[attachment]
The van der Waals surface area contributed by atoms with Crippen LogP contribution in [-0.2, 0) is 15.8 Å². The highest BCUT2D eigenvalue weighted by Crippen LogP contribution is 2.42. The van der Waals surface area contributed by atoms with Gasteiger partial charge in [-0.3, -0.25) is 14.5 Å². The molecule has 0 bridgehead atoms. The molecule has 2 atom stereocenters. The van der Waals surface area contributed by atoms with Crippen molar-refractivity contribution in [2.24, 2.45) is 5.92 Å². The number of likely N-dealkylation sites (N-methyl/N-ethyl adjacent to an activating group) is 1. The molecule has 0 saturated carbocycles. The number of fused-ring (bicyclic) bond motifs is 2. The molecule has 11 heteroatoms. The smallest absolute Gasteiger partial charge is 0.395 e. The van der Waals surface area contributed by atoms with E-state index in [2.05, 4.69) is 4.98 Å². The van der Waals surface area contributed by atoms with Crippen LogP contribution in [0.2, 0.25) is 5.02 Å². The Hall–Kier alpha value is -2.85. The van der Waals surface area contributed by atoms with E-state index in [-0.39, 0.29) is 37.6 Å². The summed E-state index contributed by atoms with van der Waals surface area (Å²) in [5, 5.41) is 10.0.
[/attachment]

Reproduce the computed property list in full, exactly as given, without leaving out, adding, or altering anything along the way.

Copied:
The van der Waals surface area contributed by atoms with Crippen LogP contribution in [-0.2, 0) is 15.8 Å². The highest BCUT2D eigenvalue weighted by Crippen LogP contribution is 2.42. The van der Waals surface area contributed by atoms with Gasteiger partial charge in [-0.3, -0.25) is 14.5 Å². The molecule has 0 bridgehead atoms. The molecule has 2 atom stereocenters. The van der Waals surface area contributed by atoms with Crippen molar-refractivity contribution in [2.24, 2.45) is 5.92 Å². The number of likely N-dealkylation sites (N-methyl/N-ethyl adjacent to an activating group) is 1. The molecule has 0 saturated carbocycles. The number of fused-ring (bicyclic) bond motifs is 2. The molecule has 11 heteroatoms. The smallest absolute Gasteiger partial charge is 0.395 e. The van der Waals surface area contributed by atoms with E-state index in [2.05, 4.69) is 4.98 Å². The van der Waals surface area contributed by atoms with Crippen LogP contribution in [0.2, 0.25) is 5.02 Å². The Hall–Kier alpha value is -2.85. The van der Waals surface area contributed by atoms with E-state index in [-0.39, 0.29) is 37.6 Å². The summed E-state index contributed by atoms with van der Waals surface area (Å²) in [5, 5.41) is 10.0.